Title:
CELLULAR INTERVENTION TO TREAT DAMAGED MYOCARDIUM
Kind Code:
A1


Abstract:
A system and method for treating damage myocardial tissue includes delivering replacement cells to the myocardium of a patient and electrically stimulating the spinal column of the patient to affect a cellular environment within the myocardium.



Inventors:
Grandjean, Pierre A. (Warsage, BE)
Application Number:
12/261155
Publication Date:
05/07/2009
Filing Date:
10/30/2008
Assignee:
Medtronic, Inc.
Primary Class:
Other Classes:
607/3
International Classes:
A61K35/12; A61K35/34; A61N1/00
View Patent Images:
Related US Applications:



Primary Examiner:
LANKFORD JR, LEON B
Attorney, Agent or Firm:
Medtronic, Inc. (CVG) (MINNEAPOLIS, MN, US)
Claims:
1. A method for treating a patient's damaged myocardial tissue, the method comprising: preparing cells capable of enhancing myocardial tissue; delivering the cells to the damaged myocardial tissue; and for at least a day prior to delivering the cells, electrically stimulating the Patient's spinal column to affect a cellular environment within the patient's myocardium.

2. A method according to claim 1, wherein at least a portion of the electrical stimulation is applied for at least about a month prior to delivering the cells.

3. A method according to claim 1, wherein preparing the cells comprises harvesting the cells from the patient and culturing the cells outside the patient.

4. A method according to claim 1, and further comprising: delivering a growth factor to the damaged myocardial tissue.

5. A method according to claim 1, wherein the cells delivered to the damaged myocardial tissue are dispersed in a carrier material.

6. A method for treating a patient's myocardium, the method comprising: delivering cells to the patient's myocardium; and for at least a day prior to delivering the cells, applying, electrical stimulation capable of affecting myocardial blood flow to the patient's spinal column.

7. A method according to claim 6, wherein applying the electrical stimulation begins about one month prior to delivering the cells.

8. The method of claim 7 comprising terminating application of the electrical stimulation at least a about a month following delivering the cells.

9. The method of claim 7 comprising suspending delivery of the electrical stimulation while delivering the cells.

10. The method of claim 7 wherein the electrical stimulation is applied by an electrode located within the spine.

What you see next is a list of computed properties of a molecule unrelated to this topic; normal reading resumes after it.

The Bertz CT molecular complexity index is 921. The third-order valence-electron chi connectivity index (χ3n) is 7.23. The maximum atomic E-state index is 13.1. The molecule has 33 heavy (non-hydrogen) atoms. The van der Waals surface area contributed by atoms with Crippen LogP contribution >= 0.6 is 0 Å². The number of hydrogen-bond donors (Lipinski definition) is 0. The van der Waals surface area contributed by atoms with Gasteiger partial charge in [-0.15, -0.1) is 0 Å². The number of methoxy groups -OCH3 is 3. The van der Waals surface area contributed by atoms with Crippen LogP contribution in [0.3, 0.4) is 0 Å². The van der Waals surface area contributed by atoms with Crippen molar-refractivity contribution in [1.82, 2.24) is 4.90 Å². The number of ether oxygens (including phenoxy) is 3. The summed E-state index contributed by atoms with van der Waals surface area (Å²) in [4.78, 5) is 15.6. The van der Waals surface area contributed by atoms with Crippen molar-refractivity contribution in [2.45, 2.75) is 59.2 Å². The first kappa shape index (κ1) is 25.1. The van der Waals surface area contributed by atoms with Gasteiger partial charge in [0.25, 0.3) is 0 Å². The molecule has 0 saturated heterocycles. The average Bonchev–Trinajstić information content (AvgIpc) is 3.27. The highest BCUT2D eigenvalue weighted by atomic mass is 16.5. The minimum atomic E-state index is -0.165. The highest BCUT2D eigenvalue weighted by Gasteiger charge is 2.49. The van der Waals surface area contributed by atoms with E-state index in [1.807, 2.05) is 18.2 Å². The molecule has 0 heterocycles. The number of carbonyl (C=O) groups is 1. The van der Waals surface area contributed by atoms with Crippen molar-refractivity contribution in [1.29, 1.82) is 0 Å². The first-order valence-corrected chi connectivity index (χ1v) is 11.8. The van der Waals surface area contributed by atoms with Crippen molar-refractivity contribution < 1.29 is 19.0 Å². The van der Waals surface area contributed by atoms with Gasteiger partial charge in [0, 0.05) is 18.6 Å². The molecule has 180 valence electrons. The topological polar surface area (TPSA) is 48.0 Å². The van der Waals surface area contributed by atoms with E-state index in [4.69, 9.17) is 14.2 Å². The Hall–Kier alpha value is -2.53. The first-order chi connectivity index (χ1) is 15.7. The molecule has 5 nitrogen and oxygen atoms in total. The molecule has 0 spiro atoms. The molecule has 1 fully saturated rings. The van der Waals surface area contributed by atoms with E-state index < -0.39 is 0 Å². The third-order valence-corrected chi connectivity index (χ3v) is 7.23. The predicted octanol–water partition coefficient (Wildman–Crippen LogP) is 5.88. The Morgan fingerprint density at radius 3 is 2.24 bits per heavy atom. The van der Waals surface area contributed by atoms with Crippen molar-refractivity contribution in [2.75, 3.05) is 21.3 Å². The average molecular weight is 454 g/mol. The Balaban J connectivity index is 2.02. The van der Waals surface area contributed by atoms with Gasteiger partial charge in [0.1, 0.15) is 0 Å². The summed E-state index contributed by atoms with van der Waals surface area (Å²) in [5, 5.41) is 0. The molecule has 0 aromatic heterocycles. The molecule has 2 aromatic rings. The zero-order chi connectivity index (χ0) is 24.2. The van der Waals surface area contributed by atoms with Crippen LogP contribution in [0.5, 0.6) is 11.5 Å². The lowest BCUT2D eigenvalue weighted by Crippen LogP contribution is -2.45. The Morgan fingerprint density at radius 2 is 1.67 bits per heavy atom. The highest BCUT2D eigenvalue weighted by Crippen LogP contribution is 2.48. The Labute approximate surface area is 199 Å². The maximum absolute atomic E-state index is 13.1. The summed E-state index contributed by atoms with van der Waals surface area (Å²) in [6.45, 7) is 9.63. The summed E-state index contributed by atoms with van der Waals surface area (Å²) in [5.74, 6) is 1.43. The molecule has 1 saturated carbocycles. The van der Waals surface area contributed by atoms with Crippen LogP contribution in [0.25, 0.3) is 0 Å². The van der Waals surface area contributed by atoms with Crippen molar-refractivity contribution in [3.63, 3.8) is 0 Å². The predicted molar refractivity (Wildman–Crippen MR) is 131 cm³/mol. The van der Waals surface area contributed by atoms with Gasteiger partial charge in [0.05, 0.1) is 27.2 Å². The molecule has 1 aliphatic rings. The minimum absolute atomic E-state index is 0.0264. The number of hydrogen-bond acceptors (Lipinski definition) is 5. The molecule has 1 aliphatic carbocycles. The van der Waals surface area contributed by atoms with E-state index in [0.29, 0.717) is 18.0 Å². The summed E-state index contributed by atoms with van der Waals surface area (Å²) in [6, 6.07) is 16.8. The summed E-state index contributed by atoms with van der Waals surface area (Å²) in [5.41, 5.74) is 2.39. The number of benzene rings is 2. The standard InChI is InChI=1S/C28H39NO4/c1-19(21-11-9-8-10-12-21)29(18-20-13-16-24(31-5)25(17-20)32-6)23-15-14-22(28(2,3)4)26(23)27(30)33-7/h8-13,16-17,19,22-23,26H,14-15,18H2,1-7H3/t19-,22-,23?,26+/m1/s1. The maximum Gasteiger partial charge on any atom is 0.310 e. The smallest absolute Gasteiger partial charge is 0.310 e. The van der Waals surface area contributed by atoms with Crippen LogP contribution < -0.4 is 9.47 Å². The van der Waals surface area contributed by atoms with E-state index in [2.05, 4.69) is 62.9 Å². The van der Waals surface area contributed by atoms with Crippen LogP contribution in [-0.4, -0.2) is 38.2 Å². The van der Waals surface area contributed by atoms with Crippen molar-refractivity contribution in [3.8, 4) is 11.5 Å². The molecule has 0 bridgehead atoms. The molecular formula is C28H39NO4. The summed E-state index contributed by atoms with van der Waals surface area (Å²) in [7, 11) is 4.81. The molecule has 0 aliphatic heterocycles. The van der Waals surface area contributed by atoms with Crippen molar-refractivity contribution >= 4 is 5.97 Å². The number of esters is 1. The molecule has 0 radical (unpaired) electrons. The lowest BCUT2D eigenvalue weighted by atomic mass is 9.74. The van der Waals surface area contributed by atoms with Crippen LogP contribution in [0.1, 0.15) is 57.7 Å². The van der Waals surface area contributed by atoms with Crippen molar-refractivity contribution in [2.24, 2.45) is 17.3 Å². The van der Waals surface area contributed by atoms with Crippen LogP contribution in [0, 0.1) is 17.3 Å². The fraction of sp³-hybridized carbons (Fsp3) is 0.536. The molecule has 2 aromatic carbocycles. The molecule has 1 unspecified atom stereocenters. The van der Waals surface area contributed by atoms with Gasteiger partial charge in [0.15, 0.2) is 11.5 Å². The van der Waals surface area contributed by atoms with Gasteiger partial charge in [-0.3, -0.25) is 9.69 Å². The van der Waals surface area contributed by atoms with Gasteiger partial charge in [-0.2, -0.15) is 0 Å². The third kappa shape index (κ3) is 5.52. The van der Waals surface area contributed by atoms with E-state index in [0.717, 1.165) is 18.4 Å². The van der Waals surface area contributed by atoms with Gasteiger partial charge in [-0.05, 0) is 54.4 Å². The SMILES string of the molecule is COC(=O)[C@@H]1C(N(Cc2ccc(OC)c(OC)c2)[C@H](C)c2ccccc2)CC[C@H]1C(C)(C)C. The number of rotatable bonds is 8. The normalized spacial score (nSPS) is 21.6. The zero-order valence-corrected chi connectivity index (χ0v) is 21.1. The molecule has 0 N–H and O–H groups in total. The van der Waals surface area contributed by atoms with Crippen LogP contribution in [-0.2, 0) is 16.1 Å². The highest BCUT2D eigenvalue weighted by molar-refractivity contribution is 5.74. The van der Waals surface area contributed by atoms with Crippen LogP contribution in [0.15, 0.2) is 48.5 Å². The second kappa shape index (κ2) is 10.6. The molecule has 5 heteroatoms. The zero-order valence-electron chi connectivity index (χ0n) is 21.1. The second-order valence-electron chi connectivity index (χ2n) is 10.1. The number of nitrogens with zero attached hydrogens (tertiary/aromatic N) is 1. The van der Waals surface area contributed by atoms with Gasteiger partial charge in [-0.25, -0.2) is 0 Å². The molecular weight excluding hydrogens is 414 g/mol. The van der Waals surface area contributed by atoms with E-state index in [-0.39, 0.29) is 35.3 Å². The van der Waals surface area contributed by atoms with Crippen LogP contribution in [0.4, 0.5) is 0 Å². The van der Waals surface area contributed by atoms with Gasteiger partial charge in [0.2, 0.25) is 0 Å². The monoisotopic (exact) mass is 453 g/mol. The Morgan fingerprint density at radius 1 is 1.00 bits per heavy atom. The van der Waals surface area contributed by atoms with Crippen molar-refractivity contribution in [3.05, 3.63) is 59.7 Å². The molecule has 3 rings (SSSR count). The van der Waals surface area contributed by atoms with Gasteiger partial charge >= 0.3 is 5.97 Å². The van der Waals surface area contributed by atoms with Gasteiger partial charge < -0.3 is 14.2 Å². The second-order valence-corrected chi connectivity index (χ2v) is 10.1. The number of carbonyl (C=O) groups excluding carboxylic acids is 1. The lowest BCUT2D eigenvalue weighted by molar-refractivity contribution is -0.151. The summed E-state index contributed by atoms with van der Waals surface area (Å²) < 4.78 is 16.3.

11. The method of claim 7 wherein the electrical stimulation is applied by an electrode located adjacent the spine.

12. The method of claim 7 further comprising varying parameters of the electrical stimulation.

13. The method of claim 6 comprising terminating application of the electrical stimulation at least a day following delivering the cells.

14. The method of claim 6 comprising suspending delivery of the electrical stimulation while delivering the cells.

15. The method of claim 6 wherein the electrical stimulation is applied by an electrode located within the spine.

16. The method of claim 6 wherein the electrical stimulation is applied by an electrode located adjacent the spine.

17. The method of claim 6 further comprising varying parameters of the electrical stimulation.

18. The method of claim 1 comprising suspending delivery of the electrical stimulation while delivering the cells.

19. The method of claim 1 wherein the electrical stimulation is applied by an electrode located within the spine.

20. The method of claim 1 wherein the electrical stimulation is applied by an electrode located adjacent the spine.

21. The method of claim 1 further comprising varying parameters of the electrical stimulation.

Description:

CROSS REFERENCE TO RELATED APPLICATIONS

The present patent disclosure relates to and incorporates by reference co-pending U.S. patent application Ser. No. 11/216,295 filed Aug. 31, 2005, entitled, “Cellular Intervention to Treat Damaged Myocardium, U.S. patent application Ser. No. 09/999,723 filed Oct. 26, 2001, entitled, “Method and Apparatus to Minimize the Effects of a Cardiac Insult,” now issued as U.S. Pat. No. 7,010,345, and co-pending U.S. patent application Ser. No. 10/754,173 filed Jan. 8, 2004 and entitled, “Medical Fluid Delivery System”, now issued as U.S. Pat. No. 7,274,966.

BACKGROUND OF THE INVENTION